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THE JOURNAL OF SPORTS MEDICINE AND PHYSICAL FITNESS
A Journal on Applied Physiology, Biomechanics, Preventive Medicine,
Sports Medicine and Traumatology, Sports Psychology
Indexed/Abstracted in: Chemical Abstracts, CINAHL, Current Contents/Clinical Medicine, EMBASE, PubMed/MEDLINE, Science Citation Index Expanded (SciSearch), Scopus
Impact Factor 1,111
Original articles EXERCISE PHYSIOLOGY AND BIOMECHANICS
The Journal of Sports Medicine and Physical Fitness 2007 June;47(2):135-40
Slow component of V.O2 during level and uphill treadmill running: relationship to aerobic fitness in endurance runners
Reis V. M. 1, Guidetti L. 2, Duarte J. A. 3, Ascensão A. 3, Silva A. J. 1, Sampaio J. E. 1, Russell A. P. 4, Baldari C. 2
1 Department of Sport Sciences University of Trás-os-Montes and Alto Douro, Vila Real, Portugal
2 Department of Health Sciences University Institute of Motor Sciences, Rome, Italy
3 Faculty of Sport Sciences and Physical Education University of Porto, Porto, Portugal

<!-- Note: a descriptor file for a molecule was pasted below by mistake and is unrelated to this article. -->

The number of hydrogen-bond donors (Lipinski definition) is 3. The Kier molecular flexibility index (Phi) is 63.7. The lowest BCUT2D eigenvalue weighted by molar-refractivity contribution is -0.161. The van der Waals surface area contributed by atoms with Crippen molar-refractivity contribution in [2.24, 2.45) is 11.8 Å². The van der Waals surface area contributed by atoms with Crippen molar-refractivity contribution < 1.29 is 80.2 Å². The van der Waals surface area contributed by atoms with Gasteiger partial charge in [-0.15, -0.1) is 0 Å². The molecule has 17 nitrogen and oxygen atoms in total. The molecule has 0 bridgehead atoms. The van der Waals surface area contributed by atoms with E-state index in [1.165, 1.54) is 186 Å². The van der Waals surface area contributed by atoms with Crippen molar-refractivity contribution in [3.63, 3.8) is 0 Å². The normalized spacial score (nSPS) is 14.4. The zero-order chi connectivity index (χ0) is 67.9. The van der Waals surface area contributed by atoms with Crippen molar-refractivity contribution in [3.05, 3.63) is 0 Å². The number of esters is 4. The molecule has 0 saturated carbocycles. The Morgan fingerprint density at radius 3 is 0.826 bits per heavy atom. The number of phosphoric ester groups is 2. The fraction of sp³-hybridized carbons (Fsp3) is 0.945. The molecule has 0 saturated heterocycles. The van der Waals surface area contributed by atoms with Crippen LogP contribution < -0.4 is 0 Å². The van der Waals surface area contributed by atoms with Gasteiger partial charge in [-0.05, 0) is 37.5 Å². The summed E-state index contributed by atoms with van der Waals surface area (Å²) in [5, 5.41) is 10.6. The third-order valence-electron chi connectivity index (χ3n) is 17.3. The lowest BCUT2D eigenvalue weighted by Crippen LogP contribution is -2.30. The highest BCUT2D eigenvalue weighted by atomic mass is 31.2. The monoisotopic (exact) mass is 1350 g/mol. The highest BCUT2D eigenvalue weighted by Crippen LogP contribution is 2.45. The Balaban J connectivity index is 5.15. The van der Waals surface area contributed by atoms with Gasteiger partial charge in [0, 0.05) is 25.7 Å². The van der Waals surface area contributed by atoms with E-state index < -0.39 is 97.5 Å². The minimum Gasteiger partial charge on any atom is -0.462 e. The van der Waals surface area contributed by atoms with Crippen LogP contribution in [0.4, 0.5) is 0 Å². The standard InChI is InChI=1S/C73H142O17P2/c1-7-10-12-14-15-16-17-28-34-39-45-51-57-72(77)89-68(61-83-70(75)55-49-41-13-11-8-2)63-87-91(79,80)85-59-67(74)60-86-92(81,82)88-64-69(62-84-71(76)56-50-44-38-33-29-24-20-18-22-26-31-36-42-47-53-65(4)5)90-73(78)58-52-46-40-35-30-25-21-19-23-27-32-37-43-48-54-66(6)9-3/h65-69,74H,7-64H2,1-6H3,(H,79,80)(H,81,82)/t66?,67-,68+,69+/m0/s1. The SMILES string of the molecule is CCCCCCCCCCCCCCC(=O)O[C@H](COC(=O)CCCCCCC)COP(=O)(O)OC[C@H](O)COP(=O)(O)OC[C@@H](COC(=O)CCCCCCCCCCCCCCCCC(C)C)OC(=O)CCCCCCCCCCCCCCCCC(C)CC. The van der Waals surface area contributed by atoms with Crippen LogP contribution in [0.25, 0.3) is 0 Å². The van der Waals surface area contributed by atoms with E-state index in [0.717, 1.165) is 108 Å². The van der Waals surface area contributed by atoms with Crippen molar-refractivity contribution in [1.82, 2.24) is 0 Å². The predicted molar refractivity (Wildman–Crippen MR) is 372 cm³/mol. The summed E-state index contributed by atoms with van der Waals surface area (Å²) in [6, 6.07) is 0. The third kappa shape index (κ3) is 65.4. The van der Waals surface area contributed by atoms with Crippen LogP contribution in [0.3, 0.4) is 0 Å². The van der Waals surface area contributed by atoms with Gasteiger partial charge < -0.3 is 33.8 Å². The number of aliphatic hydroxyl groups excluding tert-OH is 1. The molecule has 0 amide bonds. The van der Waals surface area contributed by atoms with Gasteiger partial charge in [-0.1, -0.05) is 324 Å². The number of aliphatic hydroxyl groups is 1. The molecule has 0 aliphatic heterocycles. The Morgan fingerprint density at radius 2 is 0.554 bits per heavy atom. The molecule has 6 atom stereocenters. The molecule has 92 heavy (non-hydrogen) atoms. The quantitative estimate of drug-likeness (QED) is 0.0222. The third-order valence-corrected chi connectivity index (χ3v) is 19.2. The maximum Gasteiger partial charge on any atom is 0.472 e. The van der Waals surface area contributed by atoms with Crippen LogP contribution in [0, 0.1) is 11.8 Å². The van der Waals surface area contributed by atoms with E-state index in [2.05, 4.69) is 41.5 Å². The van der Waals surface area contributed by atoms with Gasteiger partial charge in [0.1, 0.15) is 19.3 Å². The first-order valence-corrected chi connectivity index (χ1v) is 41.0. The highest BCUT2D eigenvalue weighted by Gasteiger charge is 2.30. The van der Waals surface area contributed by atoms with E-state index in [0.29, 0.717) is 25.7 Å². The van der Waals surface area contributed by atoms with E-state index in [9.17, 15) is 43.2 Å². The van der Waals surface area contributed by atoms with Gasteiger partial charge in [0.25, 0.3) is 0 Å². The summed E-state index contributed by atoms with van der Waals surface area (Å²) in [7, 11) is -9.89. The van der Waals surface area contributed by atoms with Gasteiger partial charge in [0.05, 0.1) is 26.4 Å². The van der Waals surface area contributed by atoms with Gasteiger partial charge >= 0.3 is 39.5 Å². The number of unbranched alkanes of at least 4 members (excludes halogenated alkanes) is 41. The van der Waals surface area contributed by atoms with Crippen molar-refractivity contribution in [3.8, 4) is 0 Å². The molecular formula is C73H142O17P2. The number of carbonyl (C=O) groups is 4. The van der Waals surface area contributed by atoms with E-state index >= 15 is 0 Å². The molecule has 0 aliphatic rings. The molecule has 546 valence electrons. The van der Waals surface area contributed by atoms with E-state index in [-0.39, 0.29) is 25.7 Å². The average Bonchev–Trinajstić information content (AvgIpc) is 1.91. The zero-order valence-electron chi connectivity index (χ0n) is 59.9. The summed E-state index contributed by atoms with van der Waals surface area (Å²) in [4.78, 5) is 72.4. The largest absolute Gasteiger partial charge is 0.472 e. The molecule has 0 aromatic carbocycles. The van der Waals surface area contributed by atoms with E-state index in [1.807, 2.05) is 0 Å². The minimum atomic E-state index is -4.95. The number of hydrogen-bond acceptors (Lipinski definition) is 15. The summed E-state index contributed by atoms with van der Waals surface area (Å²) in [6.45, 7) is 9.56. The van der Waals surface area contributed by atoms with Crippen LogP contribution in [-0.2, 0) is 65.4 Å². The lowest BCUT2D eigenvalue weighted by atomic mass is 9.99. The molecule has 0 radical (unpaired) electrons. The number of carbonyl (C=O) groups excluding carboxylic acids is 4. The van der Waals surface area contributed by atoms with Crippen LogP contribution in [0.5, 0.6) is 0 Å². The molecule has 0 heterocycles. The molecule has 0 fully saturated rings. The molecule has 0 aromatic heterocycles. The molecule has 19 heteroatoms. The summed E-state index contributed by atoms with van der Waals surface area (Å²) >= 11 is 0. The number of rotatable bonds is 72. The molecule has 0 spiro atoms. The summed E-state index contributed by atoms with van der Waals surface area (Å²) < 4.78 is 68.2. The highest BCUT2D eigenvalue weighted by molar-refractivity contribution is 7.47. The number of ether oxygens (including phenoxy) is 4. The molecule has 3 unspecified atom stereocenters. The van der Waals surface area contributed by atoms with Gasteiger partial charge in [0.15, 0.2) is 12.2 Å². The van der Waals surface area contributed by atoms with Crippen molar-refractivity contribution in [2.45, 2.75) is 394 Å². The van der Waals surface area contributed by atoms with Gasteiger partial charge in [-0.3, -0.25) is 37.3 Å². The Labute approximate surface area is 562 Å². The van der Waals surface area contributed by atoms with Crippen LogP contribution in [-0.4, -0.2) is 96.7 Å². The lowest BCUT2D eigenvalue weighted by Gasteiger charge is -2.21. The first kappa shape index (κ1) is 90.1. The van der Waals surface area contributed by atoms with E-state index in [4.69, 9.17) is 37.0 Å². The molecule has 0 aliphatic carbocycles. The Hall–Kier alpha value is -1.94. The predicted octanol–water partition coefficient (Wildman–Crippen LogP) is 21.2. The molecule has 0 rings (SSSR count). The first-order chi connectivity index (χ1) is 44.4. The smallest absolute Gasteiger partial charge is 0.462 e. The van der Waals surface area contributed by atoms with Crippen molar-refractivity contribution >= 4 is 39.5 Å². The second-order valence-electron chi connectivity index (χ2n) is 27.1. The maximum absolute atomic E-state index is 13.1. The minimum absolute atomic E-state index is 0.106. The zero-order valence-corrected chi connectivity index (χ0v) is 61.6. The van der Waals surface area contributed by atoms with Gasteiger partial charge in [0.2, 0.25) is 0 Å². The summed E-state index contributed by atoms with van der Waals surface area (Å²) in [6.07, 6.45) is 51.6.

4 Swiss-French Clinic of Rehabilitation, Sion, Switzerland
Aim. The aim of this study was to compare the oxygen uptake (V.O2) slow component (SC) during level and uphill running in endurance runners, and to identify associations between the SC and the following aerobic fitness indicators: peak V.O2, running speed associated with the peak V.O2 (Vpeak), running speed at the lactic threshold and the V.O2 fraction elicited at the lactic threshold.
Methods. Fourteen male endurance-trained runners underwent several 6-min bouts of level (LTR) and 10.5% uphill treadmill running. V.O2 SC was calculated as the difference between mean V.O2 during the 6th and the 3rd minutes.
Results. The highest mean values for the SC were 181.9±240.2 mL.min-1 for level running at ~94% peak V.O2 and 105.4±154.6 mL.min-1 for uphill running at ~90% peak V.O2. The SC observed during the last bout of the LTR correlated with peak V.O2 and with Vpeak (-0.71 and -0.76, P<0.05, respectively).
Conclusion. The results show that for endurance-trained runners the magnitude of the SC is not affected by the treadmill gradient and that within a homogeneous sample of endurance-trained runners the SC does not correlate with indicators of aerobic fitness